Archive for the ‘aleta’s etsy kitschen’ Category
Results are in: we have some well-equipped kitchens! I asked readers about their favourite underappreciated kitchen tools and got these results.
Good, solid knives (37%)
Some had brand, others noted the complete genericness of their knives…all in all, having a knife you love makes the kitchen a better place! My all-time favourite was my very first: a meat cleaver I picked up at a yardsale and used for everything from meat (as intended) to cutting onions to mincing garlic.
Mixing bowls (27%)
Nesting, vintage, really big, everyone loves a good mixing bowl.
Prep bowls (27%)
Including ramekins. Mine came from a restaurant I worked at for awhile. We ordered tiramisu from a vendor that came in this perfect glass cups (1 c each) and had no use for them after dessert was done. I managed to nab a good dozen and I *still* run out from time to time.
Silicone Spatula (23%)
Nuff said. I’ve been using one for tomato sauces lately to keep my nonstick all nice.
The one item I originally listed that made it on the list!
Narrow misses were wooden spoons, cutting boards of various sizes and materials (it would seem that cooks tend toward specific formats), whisks of varying description and garlic press (natch).
Ideas that I LOVE included a gold filter in place of cheesecloth, chopsticks (which I so totally use to clean out my garlic press, mix drinks and test cakes for doneness), fondant rolling pin, which might fix my notorious inability to operate a regular one, kitchen shears, and a husband to do the dishes, which I totally put on my registry. 😉
There was also a comment about the uselessness of mandolines, and ho boy, do I have one of my famous opinions on that topic. The first time I had my now-Matron-of-Honour over for dinner, I was in a total tizzy getting everything together and 1 hour before her arrival pulled out my new mandoline to slice up some red onion for the salad. I saw the little handguard and was like “psh, this thing is stupid, they totally put them in here for chumps so they can’t sue the company” and set it aside.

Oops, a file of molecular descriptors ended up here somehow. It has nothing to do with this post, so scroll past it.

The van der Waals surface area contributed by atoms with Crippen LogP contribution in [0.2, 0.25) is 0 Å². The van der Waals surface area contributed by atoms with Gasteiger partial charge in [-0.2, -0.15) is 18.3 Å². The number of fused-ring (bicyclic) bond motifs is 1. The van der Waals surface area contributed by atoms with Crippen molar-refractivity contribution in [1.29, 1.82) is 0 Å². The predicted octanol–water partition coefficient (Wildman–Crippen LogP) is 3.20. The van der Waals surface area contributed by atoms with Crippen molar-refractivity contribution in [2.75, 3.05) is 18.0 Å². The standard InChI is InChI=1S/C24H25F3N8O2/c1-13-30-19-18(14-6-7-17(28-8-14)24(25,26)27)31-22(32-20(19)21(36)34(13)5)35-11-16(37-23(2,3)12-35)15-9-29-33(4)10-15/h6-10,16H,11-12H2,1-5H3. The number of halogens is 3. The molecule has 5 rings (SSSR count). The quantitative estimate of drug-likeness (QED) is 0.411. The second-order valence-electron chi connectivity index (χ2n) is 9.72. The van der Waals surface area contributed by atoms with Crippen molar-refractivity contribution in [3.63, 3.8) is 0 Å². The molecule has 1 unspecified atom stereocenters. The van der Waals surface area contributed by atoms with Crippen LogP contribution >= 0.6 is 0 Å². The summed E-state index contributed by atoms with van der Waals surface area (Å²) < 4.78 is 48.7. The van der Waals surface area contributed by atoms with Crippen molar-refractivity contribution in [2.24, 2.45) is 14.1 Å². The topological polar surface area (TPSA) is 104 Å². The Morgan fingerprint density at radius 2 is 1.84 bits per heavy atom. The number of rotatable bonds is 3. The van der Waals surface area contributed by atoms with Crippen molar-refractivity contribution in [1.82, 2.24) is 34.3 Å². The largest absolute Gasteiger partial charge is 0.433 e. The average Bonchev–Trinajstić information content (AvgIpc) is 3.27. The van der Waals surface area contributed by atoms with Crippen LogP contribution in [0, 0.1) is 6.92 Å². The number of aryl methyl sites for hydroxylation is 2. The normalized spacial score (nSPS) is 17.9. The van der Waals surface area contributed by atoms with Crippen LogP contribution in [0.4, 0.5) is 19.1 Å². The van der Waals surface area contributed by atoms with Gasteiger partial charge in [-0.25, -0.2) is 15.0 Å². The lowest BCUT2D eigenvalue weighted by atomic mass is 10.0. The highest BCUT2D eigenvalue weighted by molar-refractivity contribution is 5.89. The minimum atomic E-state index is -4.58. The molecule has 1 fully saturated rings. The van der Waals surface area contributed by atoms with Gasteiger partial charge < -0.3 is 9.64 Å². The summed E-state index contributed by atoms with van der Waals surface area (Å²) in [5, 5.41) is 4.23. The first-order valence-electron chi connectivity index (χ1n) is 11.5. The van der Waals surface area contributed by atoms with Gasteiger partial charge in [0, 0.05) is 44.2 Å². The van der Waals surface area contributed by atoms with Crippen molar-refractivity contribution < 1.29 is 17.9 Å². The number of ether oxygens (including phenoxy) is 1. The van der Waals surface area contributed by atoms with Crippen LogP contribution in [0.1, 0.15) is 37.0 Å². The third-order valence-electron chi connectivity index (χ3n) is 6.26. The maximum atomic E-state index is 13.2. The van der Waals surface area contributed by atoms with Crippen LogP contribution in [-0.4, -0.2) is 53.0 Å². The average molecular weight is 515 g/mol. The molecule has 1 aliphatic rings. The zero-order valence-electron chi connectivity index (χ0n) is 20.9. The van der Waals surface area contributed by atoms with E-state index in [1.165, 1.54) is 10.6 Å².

I think you know where this is going.
I earned myself a very permament 1/2″ x 1/4″ scar on the butt of my hand, narrowly missing important veins, and on my first day of work (almost a month later) had to shake hands with everyone with this huge gross bandage that obviously was treating some grievous kitchen injury. It felt gross to do that to a complete stranger.
In unrelated news, I totally found copies of those white bowls I use in most of my food photos and will be listing them on etsy at some point next week. Anyone here interested? They’re all that are left of what used to be Hamilton Beach stand mixers from the 40s or 50s, are made by Pyrex, and let in just enough diffused light to make for nice bright in-the-bowl shots. The ones I have now have some metal-utensil damage (little scratches on the bottom), but only where you’d have food anyway. $20 and they’re yours; $25 next week on etsy.
Here they are in action (there are two–a big ole bowl, and a smaller spouted mixy thing).
I’m not planning on making Omnomicon a repository for etsy advertising, but where so many of my readers are food bloggers, I though these might be of especial interest. To everyone else, apologies on the plug!
The holidays are finally over. For the last two months you’ve put as much deliciously rich foods and mediocre cookie plates as can fit in your mouth at any one time. Upon returning to work, you’ve discovered that your work slacks are a little tight, and you’re considering eschewing your creative and unique New Year’s resolution in favor of the old “lose 20 lbs” standby, because while cable knitting looks really cool, who has time to make anything big enough to be useful?
No worries, everyone else is feeling it too.